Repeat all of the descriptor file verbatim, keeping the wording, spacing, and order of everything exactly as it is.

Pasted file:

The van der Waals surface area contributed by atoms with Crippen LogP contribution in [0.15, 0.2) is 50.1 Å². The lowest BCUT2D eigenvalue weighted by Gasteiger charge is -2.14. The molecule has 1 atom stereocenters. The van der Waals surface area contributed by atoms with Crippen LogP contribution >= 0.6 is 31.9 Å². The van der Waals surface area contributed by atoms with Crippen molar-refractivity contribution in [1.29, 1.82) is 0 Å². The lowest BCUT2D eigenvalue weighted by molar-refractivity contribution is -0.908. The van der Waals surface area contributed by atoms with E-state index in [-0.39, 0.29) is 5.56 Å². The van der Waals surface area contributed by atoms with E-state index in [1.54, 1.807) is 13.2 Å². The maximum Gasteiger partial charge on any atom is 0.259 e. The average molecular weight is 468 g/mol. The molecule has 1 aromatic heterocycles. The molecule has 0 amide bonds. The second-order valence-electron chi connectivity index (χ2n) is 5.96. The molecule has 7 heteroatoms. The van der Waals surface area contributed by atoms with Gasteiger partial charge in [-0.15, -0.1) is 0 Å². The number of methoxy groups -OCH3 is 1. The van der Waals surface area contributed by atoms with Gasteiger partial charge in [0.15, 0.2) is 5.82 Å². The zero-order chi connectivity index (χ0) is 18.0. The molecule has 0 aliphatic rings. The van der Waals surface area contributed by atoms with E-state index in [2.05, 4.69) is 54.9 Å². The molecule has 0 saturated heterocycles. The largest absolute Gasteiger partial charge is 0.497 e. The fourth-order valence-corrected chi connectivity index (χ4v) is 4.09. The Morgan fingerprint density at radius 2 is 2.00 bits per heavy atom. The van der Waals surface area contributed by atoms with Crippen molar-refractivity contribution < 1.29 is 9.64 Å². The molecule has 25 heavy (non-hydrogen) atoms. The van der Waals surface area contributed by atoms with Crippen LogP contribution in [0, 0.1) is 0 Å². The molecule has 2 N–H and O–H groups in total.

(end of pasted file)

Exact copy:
The van der Waals surface area contributed by atoms with Crippen LogP contribution in [0.15, 0.2) is 50.1 Å². The lowest BCUT2D eigenvalue weighted by Gasteiger charge is -2.14. The molecule has 1 atom stereocenters. The van der Waals surface area contributed by atoms with Crippen LogP contribution >= 0.6 is 31.9 Å². The van der Waals surface area contributed by atoms with Crippen molar-refractivity contribution in [1.29, 1.82) is 0 Å². The lowest BCUT2D eigenvalue weighted by molar-refractivity contribution is -0.908. The van der Waals surface area contributed by atoms with E-state index in [-0.39, 0.29) is 5.56 Å². The van der Waals surface area contributed by atoms with E-state index in [1.54, 1.807) is 13.2 Å². The maximum Gasteiger partial charge on any atom is 0.259 e. The average molecular weight is 468 g/mol. The molecule has 1 aromatic heterocycles. The molecule has 0 amide bonds. The second-order valence-electron chi connectivity index (χ2n) is 5.96. The molecule has 7 heteroatoms. The van der Waals surface area contributed by atoms with Gasteiger partial charge in [-0.15, -0.1) is 0 Å². The number of methoxy groups -OCH3 is 1. The van der Waals surface area contributed by atoms with Gasteiger partial charge in [0.15, 0.2) is 5.82 Å². The zero-order chi connectivity index (χ0) is 18.0. The molecule has 0 aliphatic rings. The van der Waals surface area contributed by atoms with E-state index in [2.05, 4.69) is 54.9 Å². The molecule has 0 saturated heterocycles. The largest absolute Gasteiger partial charge is 0.497 e. The fourth-order valence-corrected chi connectivity index (χ4v) is 4.09. The Morgan fingerprint density at radius 2 is 2.00 bits per heavy atom. The van der Waals surface area contributed by atoms with Crippen molar-refractivity contribution < 1.29 is 9.64 Å². The molecule has 25 heavy (non-hydrogen) atoms. The van der Waals surface area contributed by atoms with Crippen LogP contribution in [0, 0.1) is 0 Å². The molecule has 2 N–H and O–H groups in total.